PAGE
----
Pride and Prejudice

There are TWO adapatations of Pride and Prejudice available: one is a striaightforward narrative style suitable for school/college productions.
The second is slightly more complex in construction - includes Austen's voice - and is most suitable for repertory company work.
Ask the author for the one you would prefer.

“a sparkling adaptation true to one of the most enduring romances in English literature”
a " superlative and deeply satisfying adaptation "

16 parts (some may be doubled): 8F, 8M

Description

Mrs Bennet’s only purpose in life is to see her daughters married. When a young man of position and fortune moves into the neighbourhood, she schemes to marry off her beautiful, calm and eldest daughter Jane. Whilst Bingley is falling in love with Jane, his proud friend Mr Darcy is unwillingly falling in love with Jane’s vivacious sister Elizabeth.

Elizabeth, however, like the rest of the village, has taken Mr Darcy in aversion. Several suitors arrive on the scene: a very silly Mr Collins – heir to the Bennet’s entailed estate – proposes to Elizabeth but she rejects him in a comical scene.

Mr Darcy patronisingly declares himself, but Elizabeth rejects him in a tirade where she blames him for separating Jane and Bingley and destroying the future of the charming Mr Wickham.

Wickham seems to favour Elizabeth, but elopes with her youngest sister Lydia. It is this elopement which is the catalyst which resolves the misunderstanding between Darcy and Elizabeth and overcoming their pride and prejudice to admit their love for each other.

Picture: Peter Scrine as Darcy and Cathy Bates as Lizzy.

Excerpt

Darcy - It will not do. In vain have I struggled. My feelings will not be repressed. You must allow me to tell you how ardently I admire and love you.

(Elizabeth is stunned and speechless)

These last weeks since I left Netherfield you have preyed on my mind. But try as I might, my inclination cannot over come my judgement. The inferiority of your family and that of their connections have made me fully aware of the many obstacles involved in this attachment. I know that loving you goes against reason, and that my family will be horrified by the connection, but I cannot help myself. I have fought and fought, and in spite of all my endeavours, I have been unable to conquer my feelings for you. I can no longer struggle against you. My sense of position, my obligations of family seem as nothing against my love for you. (takes her hand and kisses it passionately). I love you.

Elizabeth - Mr Darcy, do you know what you are saying?

Darcy - Yes, my darling, I am asking you to marry me.

Elizabeth - In such cases as this, it is usual, I believe, to express a sense of obligation for the sentiments expressed, however unequally they may be returned. If I could , I would thank you, but I have never desired your good opinion, and you have bestowed it most unwillingly. The pain I inflict will, I trust be of short duration.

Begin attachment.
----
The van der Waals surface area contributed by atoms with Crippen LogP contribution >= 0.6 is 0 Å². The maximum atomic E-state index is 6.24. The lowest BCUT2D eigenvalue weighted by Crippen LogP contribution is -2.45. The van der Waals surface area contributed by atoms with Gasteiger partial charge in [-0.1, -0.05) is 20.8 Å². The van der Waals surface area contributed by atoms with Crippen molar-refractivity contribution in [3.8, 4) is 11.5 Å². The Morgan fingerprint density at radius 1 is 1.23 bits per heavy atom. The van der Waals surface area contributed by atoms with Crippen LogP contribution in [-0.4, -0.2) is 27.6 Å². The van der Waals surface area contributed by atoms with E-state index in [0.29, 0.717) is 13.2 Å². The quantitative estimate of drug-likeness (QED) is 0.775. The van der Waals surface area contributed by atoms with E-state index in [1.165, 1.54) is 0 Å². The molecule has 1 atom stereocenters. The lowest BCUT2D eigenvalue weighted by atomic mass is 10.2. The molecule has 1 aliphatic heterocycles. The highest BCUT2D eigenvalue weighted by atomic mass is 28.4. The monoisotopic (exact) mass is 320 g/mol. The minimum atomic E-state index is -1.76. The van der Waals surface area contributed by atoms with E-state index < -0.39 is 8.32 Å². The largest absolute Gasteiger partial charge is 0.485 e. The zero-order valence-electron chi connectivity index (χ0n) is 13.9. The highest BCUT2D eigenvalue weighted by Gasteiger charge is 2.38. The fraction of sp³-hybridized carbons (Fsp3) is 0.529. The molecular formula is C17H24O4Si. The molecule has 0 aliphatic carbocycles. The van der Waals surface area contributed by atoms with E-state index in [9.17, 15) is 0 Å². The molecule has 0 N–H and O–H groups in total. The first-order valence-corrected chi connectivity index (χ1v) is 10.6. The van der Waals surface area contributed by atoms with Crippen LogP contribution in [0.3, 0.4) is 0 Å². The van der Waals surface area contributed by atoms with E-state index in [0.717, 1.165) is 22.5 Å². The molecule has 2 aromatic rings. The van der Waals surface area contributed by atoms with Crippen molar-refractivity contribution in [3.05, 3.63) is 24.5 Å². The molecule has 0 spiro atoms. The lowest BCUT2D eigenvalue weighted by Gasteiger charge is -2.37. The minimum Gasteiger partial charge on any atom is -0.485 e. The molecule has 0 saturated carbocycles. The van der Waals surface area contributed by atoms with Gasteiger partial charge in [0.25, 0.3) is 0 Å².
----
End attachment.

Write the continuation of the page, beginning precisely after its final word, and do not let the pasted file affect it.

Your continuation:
Darcy - Is this all the reply I am to have? I might ask why I have been rejected with so little attempt at civility?

Elizabeth - I might well inquire, with so evident a design of insulting me, you chose to tell me that you liked me, against your will, against your reason and even against your character? That I ought to congratulate myself on the outcome of the battle between your unwilling affection and my unworthiness. But that aside, do you think any consideration would tempt me to accept the hand of the man who has been the means of ruining my beloved sister's happiness? The sweetest, kindest girl who ever lived. I have every reason to think ill of you. You cannot deny  that you divided them from each other.

Darcy - I have no wish of denying I did everything in my power to separate my friend from your sister. Towards him I have been kinder than towards myself.

Elizabeth - It is not only this. What have you to say on the subject of Mr Wickham, how can you defend yourself here?

Darcy - You take an eager interest in the gentleman's concerns.

Elizabeth - Those who know what his misfortunes have been cannot help feeling an interest in him.

Darcy - (contemptuously) His misfortunes!

Elizabeth - You have reduced him to poverty through vengeance.

Darcy - This is your opinion of me! This is the estimation in which you hold me! I thank you for explaining it so fully. Perhaps you might have overlooked these faults had not your pride been hurt by my honest confession of my scruples. But I am not ashamed of my struggle, it was natural and just. Could you expect me to rejoice in the inferiority of your connections? To congratulate myself on the hope of relations whose condition in life is so decidedly beneath my own. I was paying you the compliment of being honest.

Elizabeth - Honesty is a greatly overrated virtue and you are mistaken Mr Darcy, if you suppose that the mode of your proposal affected me in any other way than as it spared me the concern I might have felt in refusing you, had you behaved in a more gentleman-like manner. (Pause) From the very beginning, you have impressed me with you arrogance, your conceit and your selfish disdain, and I had not known you a month before I felt that you were the last man in the world I could ever be prevailed upon to marry.

Darcy - You have said quite enough madam. I perfectly understand your feelings, and have now only to be ashamed of what my own have been. Forgive me for taking up so much of your time, and accept my best wishes for your health and happiness.

(He exits, and Elizabeth is between tears and exasperation)

END OF SCENE